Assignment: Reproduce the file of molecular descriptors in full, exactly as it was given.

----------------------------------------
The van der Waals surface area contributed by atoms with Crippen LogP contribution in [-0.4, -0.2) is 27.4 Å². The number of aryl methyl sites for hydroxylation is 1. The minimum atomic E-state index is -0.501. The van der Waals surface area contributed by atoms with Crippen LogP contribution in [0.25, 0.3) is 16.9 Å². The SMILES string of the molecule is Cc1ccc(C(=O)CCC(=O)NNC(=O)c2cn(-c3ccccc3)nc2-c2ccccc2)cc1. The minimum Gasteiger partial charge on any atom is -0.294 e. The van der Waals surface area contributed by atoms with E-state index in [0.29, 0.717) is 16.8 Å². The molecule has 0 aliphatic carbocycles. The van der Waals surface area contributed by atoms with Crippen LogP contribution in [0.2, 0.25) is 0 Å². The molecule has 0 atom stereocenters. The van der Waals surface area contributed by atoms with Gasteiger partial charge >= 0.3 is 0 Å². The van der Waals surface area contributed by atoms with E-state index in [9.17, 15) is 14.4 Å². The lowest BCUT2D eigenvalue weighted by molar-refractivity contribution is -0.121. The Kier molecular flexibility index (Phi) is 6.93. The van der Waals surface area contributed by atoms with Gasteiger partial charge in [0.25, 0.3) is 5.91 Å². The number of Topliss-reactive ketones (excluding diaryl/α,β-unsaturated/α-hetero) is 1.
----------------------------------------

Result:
The van der Waals surface area contributed by atoms with Crippen LogP contribution in [-0.4, -0.2) is 27.4 Å². The number of aryl methyl sites for hydroxylation is 1. The minimum atomic E-state index is -0.501. The van der Waals surface area contributed by atoms with Crippen LogP contribution in [0.25, 0.3) is 16.9 Å². The SMILES string of the molecule is Cc1ccc(C(=O)CCC(=O)NNC(=O)c2cn(-c3ccccc3)nc2-c2ccccc2)cc1. The minimum Gasteiger partial charge on any atom is -0.294 e. The van der Waals surface area contributed by atoms with E-state index in [0.29, 0.717) is 16.8 Å². The molecule has 0 aliphatic carbocycles. The van der Waals surface area contributed by atoms with Crippen LogP contribution in [0.2, 0.25) is 0 Å². The molecule has 0 atom stereocenters. The van der Waals surface area contributed by atoms with Gasteiger partial charge >= 0.3 is 0 Å². The van der Waals surface area contributed by atoms with E-state index in [9.17, 15) is 14.4 Å². The lowest BCUT2D eigenvalue weighted by molar-refractivity contribution is -0.121. The Kier molecular flexibility index (Phi) is 6.93. The van der Waals surface area contributed by atoms with Gasteiger partial charge in [0.25, 0.3) is 5.91 Å². The number of Topliss-reactive ketones (excluding diaryl/α,β-unsaturated/α-hetero) is 1.